BellBottom, On Amazon Prime Video, Has Slickness And Scale, But An Outlandish, Wobbly Plot, Film Companion
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Director: Ranjit M Tewari
Writers: Aseem Arrora and Parveez Shaikh
Cast:
Akshay Kumar, Lara Dutta, Vaani Kapoor, Huma Qureshi, Adil Hussain, Zain Khan Durrani
Cinematographer: Rajeev Ravi
Editor:
Chandan Arora
Streaming on: Amazon Prime Video

On screen at least, there is nothing that Akshay Kumar can’t do. In film after film, he is in saviour mode, rescuing migrants, women, trans people. With an upright posture and determined gaze, the characters he plays uphold ideas of honour, sacrifice and the motherland. He is, above all, a patriot who in ways big and small, helps the tricolour to fly high.

BellBottom is no different. Here, Akshay is a RAW analyst – Anshul Malhotra, who among other things, is a National-level chess player who speaks German and French and is also skilled enough in music to give lessons. Little of this is organically used in the narrative. It is exposition meant to impress. But the truth is I was sold when Anshul is introduced, feet first, striding into the Prime Minister’s office. He’s wearing bellbottoms, fitting because that is also his code name. Rousing background score amplifies his presence. It’s the sort of instantly sexy entrance that can birth a franchise.

Fully Filmy

BellBottom, inspired by true events, is set in the 1980s, described as a time when hijacking had become rampant. A voiceover informs us that military action, diplomacy and intelligence agencies – everything has failed. There have been seven instances in five years. When one more aircraft is taken, BellBottom is called in. What makes him an expert? Personal stakes – his family has suffered.

This probably isn’t how crisis management at the PMO works but director Ranjit M. Tewari keeps the action humming. If you don’t ask too many questions, the plot moves despite the flashback to Anshul’s personal tragedy and unnecessary romantic interludes – Vaani Kapoor plays Anshul’s wife. Though Akshay is 54 years old, we are told that Anshul is 32, which is perhaps what the makers used to justify casting a much younger actress as his wife. In any case, Vaani is merely decoration. The real leading lady here is Lara Dutta playing Indira Gandhi. Make-up artist Vikram Gaikwad has done stellar work with the actor. You might not recognise her until you hear the familiar voice. Lara summons an imperious statesmanship and is solid as a woman who is smarter and tougher than the men who serve her.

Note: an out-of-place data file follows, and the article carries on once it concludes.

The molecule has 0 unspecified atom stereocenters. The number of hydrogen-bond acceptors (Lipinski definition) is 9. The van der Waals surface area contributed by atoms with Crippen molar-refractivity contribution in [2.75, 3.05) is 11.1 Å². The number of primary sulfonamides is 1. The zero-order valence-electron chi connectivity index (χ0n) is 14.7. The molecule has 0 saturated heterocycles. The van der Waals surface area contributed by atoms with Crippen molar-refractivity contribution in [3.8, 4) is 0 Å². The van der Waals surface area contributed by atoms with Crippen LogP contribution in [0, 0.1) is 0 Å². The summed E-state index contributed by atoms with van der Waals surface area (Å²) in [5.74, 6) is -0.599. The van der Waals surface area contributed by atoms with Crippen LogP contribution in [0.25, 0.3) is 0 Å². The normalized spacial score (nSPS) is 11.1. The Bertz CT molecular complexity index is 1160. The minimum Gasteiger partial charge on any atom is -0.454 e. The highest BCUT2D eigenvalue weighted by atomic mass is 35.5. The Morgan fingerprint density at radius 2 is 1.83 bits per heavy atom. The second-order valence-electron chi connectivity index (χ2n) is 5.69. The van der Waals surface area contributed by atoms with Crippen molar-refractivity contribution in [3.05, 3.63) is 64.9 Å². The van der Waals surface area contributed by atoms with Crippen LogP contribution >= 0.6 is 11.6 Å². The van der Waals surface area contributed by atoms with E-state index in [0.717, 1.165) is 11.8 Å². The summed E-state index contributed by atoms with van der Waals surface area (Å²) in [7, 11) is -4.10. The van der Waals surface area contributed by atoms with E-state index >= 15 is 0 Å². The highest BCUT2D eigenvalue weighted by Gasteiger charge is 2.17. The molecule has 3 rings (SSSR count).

Despite the loopholes in logic, the first half of BellBottom holds itself together. The narrative also benefits from the lively presence of Dolly Ahluwalia who plays Anshul’s feisty mother – it’s every energetic Punjabi matriarch cliché rolled into a character but she makes it fun. Then there’s Adil Hussain, who somehow adds a layer of intelligence to even the most banal scenes. And keep an eye out for Zain Khan Durrani as the baddie Doddy. He has a compelling menace.

BellBottom propels itself forward on a certain caper-style energy, slickness and scale. But in the second half, the storytelling starts to unglue. The plot becomes so outlandish that it’s difficult to stay invested. The latter hour of the film focuses on a rescue operation led by Anshul in Dubai. He lays it out for us, saying: 210 hostages, 7 hours, 4 hijackers. The odds are against us but to hell with the odds.  A countdown builds a sense of urgency but the screenplay, written by Aseem Arrora and Parveez Shaikh, starts wobbling precariously.

Also Read: What Does The Theatrical Release Of Bell Bottom Mean For Bollywood?

It doesn’t help that the villainising of the Pakistani characters becomes shriller and the desh bhakti is laid on thick – Anshul says: Iss baar Hindustan nahi jhukega. Iss baar unki haar, which sounds suspiciously like an election slogan. The final straw is an act of nature, rendered in dodgy CGI, which is used by Anshul and his crack team to foil the hijackers. Even the heavens are on India’s side. This isn’t a spoiler – we’ve all seen enough Akshay Kumar films to know that he doesn’t lose.

The film ends with a twist, which is fun but tacked on rather than developed through the story.  After watching this and Bhuj: The Pride of India, I have to ask – exactly how easy is it to land a job with RAW? In that film we were told that a character named Pagi India aa gaye aur RAW join kar liya. Here, we are told that RAW has talent spotters – does that mean that our premier intelligence outfit basically functions like a modelling agency?

Still, I think BellBottom has a few more adventures in him. If we do get a sequel, I hope the makers go for a pure spy story rather than trying to bung in romance, ma ka pyaar and on-the-nose patriotism.

You can watch the film on Amazon Prime Video

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